(I doubt this story is true, but still it is too good not to pass on -p) TSA can't believe MacBook Air is a real laptop, causes owner to miss flight; posted 10 Mar 2008 by Darren Murph http://www.engadget.com/2008/03/10/tsa-cant-believe-macbook-air-is-a-real-laptop-causes-owner-to/ The TSA has been known to take issue with products designed in Cupertino before, but for one particular traveler, it was Apple's thinnest laptop ever that caused the latest holdup. Upon tossing his ultra-sleek slab of aluminum underneath the scanner, security managed to find enough peculiarities to remove it from the flow, pull it aside and wrangle up the owner for some questions. Apparently, the TSA employee manning the line was flabbergasted by the "lack of a drive" and the complete absence of "ports on the back," and while hordes of co-workers swarmed to investigate, the user's flight took off on schedule. Thankfully, said owner was finally allowed to pass through after some more in-the-know colleagues explained in painfully simple terms what an SSD was, but the poor jet-setter most definitely paid the price for trying to slip some of the latest and greatest under the sharp eyes of the TSA (and cutting it close on time, of course).
Yet another example of a major company sending e-mail that looks like phishing in E-mail from Paypal: Dear Andrew Koenig, Now you can pay with PayPal at all your favorite shopping sites, even when it's not an option at sheckout. Use the new PayPal Plug-in to: * Shop securely anywhere online * Fill out shipping forms in 1 click. * Save your receipts to review anytime Install in seconds - download for free and start Shopping today! The words "download for free" are a hyperlink, and when I hover the cursor over it, I learn that it is a link to http://email1.paypal.com/u.d?xxxxxxxx=nnn, where the x represents various letters and digits and the n's represent digits. So unless email1.paypal.com is somehow now part of the PayPal domain, this appears to be a legitimate solicitation disguised as a phishing attempt. As I remarked last time, they appear to be trying to train their customers to fall for phishing scams. What on earth could they be thinking?
Yahoo's CAPTCHA Security Reportedly Broken January 17, 2008 06:00 PM http://www.informationweek.com/news/showArticle.jhtml?articleID=205900620 Streamlined anti-CAPTCHA operations by spammers on Microsoft Windows Live Mail Feb 6 2008 1:37PM http://www.websense.com/securitylabs/blog/blog.php?BlogID=171 Google's CAPTCHA busted in recent spammer tactics Feb 22 2008 4:52PM http://www.websense.com/securitylabs/blog/blog.php?BlogID=174
My G4 PowerMac was replaced by an intel-Mac this week. I had a number of problems, notably browsers not coping with links to PDFs. My sysadmin fixed all this, but we thought she hadn't, because in Safari, when you link on a PDF link, it opens up a black window, and then while it is fetching the document, it spins a black "daisy" that has replaced the old beachball. If you know it is there, you can just see it, but if you don't know to expect it, you will never notice it. Black information on a black background? Not what I'd expected from Apple.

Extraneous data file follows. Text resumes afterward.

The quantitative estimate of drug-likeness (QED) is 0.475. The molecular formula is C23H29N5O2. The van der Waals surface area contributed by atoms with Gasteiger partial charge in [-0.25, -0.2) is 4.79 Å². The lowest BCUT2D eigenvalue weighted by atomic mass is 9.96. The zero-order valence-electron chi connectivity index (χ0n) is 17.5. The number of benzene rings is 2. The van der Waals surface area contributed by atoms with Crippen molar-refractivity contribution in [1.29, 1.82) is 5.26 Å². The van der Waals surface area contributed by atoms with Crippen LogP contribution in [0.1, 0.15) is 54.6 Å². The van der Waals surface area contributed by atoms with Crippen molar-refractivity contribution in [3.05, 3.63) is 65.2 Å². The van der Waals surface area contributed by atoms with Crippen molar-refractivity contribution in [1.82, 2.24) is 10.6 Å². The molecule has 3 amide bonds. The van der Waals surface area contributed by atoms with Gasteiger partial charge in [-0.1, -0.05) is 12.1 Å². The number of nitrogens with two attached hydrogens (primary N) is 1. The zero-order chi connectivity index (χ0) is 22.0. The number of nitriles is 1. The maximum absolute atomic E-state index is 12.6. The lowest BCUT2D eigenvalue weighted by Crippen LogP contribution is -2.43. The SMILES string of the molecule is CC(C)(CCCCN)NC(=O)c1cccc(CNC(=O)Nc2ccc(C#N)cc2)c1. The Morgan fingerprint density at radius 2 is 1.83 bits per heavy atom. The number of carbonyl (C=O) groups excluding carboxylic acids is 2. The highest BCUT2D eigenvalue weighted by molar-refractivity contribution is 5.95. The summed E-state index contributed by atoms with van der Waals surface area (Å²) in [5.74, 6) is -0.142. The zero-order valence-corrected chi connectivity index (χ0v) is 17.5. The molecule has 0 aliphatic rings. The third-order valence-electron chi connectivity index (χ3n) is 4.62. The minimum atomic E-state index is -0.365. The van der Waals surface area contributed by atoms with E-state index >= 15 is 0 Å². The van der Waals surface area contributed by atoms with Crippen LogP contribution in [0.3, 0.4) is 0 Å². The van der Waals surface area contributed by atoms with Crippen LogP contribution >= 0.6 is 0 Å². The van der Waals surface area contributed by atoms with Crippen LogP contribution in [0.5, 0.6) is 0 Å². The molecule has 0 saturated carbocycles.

On reading [Mark Brader's post], I checked to discover that my watch was a day ahead. But not because it wasn't the smarter kind. On the contrary, it understands that 29 Feb occurs one year in four [almost], but was set to the wrong year in the cycle! Perhaps you need to run this posting next year. As a user interface risk: I haven't figured out how to find the right year on my watch other than by cycling through the months and checking whether it accepts February 29th then, once it does, stepping through the months again. Clive D.W. Feather http://www.davros.org +44 20 8495 6138 email@example.com
I have 3 clocks, each of different generation, and each has its set of bugs: * My watch is a pocket analog one, its date has to be set 5 times a year (by turning the crown). * My bedside clock is 1980-vintage big red LED digital (best for displaying time at night). It doesn't know about Feb. 29, so its date display has to be set once every 4 years (by running around the year - it has a "fast forward" button but no way to step down). * The latest acquisition is an LCD clock which also shows the year number, so it can figure out leap days; it might have a problem in 2100, if it lasts that long. It sets itself by listening to a radio time signal, so theoretically it should never have to be set at all, but every now and then it glitches and displays a wrong time, date or year; the difference is always a power of 2 in one of the digits, which looks like it's getting the data in some sort of BCD format, without any checksum or sanity check (which is not news on RISKS). I wonder how many critical installations are using the same chip.
USENIX is pleased to announce open public access to all its conference proceedings. This significant decision will allow universal access to some of the most important technical research in advanced computing. In making this move USENIX is setting the standard for open access to information, an essential part of its mission. USENIX could not achieve such goals without the support and dedication of its membership. We urge you to encourage others to join USENIX. Membership helps us present over 20 influential conferences each year and offer open access to the technical information presented there. USENIX conference proceedings can be found at: http://www.usenix.org/publications/library/proceedings/ Questions? Contact firstname.lastname@example.org. [This is a wonderful step in the pursuit of open access to information, PGN]